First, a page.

3 Tips for a Successful Sprint in Agile UX
Successful sprints in Agile UX are all about preparation
Agile UX is well known by now for its sprints – two-week periods that don’t leave time or room for miscalculation when it comes to executing research. While this can seem daunting at first, organizations around the world are embracing these constraints and making great strides with the sprint model.
After all, constraints aren’t inherently bad. It just requires making intelligent use of time and resources. This is why the key to their success is prep work before the sprint takes place.
With this is mind, here are three tips to help you prepare for a successful sprint.
Tip 1: Develop User Stories
Joseph Dickerson, UX lead at Microsoft, recently told us, “The best thing about Agile, to me, is user stories. They describe in a simple narrative way what the functionality of the system being designed needs to be.”
User stories are vital prep work to conduct before sprints because they describe the different types of users you have, what they want, why they want it, and what they need to get it. What this allows teams to do is hone in on what it is they’re developing and helps to keep users at the heart of your design and development efforts.
A great way to go about developing and refining your user stories is to meet with Product Managers before each sprint and double check that there’s a shared vision between your PM, UX, UI and design teams.
Tip 2: Define Necessary KPIs and How to Get Them
To use an example user story Joseph described in his post, a Doctor in New York may need to electronically send prescriptions to out of state pharmacies. With this user story in hand, you should already be thinking about what key deliverables you’re after and what the best way would be to achieve them.
This might require different kinds of usability studies combined with questions at key points in the study. For example, you might ask participants to complete a task such as finding commonly sought after information or to register a new account. You might ask users questions before, during or after the task and gather attitudinal data or demographic data along with usability based metrics.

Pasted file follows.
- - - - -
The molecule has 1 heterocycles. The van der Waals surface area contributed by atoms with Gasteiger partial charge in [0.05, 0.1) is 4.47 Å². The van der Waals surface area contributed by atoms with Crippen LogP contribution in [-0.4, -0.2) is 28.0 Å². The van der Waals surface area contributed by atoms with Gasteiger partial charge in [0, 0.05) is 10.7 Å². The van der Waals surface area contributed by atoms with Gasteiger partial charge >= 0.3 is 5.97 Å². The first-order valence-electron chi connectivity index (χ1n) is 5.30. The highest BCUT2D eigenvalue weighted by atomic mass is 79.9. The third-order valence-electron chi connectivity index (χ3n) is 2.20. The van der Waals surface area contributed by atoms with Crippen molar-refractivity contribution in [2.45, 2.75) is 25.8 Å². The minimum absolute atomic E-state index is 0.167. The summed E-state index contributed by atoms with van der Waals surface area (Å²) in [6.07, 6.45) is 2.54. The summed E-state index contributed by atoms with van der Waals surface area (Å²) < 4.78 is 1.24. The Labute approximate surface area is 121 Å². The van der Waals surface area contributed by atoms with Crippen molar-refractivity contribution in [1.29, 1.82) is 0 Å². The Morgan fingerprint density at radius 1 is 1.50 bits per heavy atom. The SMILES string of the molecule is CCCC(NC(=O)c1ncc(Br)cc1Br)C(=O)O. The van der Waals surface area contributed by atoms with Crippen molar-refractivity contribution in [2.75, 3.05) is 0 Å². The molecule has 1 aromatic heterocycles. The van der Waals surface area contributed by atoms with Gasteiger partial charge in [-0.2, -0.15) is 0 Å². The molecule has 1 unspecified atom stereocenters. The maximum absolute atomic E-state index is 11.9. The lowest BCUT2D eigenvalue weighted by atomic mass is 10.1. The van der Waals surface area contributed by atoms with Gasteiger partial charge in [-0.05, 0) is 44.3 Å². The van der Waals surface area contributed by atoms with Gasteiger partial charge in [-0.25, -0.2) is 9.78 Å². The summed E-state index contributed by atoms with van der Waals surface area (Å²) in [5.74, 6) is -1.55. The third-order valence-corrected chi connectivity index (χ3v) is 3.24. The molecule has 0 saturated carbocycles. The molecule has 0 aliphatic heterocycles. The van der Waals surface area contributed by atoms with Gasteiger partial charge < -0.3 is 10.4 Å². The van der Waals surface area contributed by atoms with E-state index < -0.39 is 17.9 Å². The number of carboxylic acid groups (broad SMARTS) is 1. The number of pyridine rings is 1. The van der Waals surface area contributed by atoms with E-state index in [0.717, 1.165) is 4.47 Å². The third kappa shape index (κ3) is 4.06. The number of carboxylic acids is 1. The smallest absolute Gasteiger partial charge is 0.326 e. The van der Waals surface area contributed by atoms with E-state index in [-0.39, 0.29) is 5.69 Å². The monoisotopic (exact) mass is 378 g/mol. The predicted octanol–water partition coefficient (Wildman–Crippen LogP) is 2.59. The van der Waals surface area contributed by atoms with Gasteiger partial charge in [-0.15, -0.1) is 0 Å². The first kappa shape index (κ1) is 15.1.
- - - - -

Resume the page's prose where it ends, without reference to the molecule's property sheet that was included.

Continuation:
Ideally, you want to be able to combine study types, tasks and questions to gather insightful KPIs and data that inform your next sprint and further resolve the need presented in the user story.
Tip 3: Don’t Recruit During the Sprint
As we already mentioned, time is the enemy during an agile UX sprint and recruiting is arguably one of the most time intensive endeavors required to run a study. This is why successful agile teams recruit their participants before the sprint so that on Day 1 you’re tracking results, and not scrambling to meet sample size or demographic requirements.
Going back to our example, doctors probably don’t have the same time available for them to browse a website that, say, a marketer or a chef might. This is why for best results you (obviously) want to test with actual customers, or at the very least your target audience. Try reaching out to your customers via email or through a live site intercept and ask them if they’d be willing to participate. You can also work with panel vendors to help you recruit your target demographic.
It also doesn’t hurt to have more participants at the ready than you may actually need, just in case you need to scale your research.
And there you have it, three tips to help you prepare for a successful agile UX sprint. Just like sprinting in real life, if you bolt out the door and make a mad dash without stretching or preparing, you’re likely going to stop before you reach your goal.
So treat great UX like you would a marathon, and start preparing before you hit the pavement.
Phil Dahnke — Content Marketing Manager
Phil got his degree in creative writing, where they told him he most likely wouldn’t be able to use his degree for his career. He obviously won that round. When not working with UX researchers he can be found teaching martial arts and working on his fiction novels.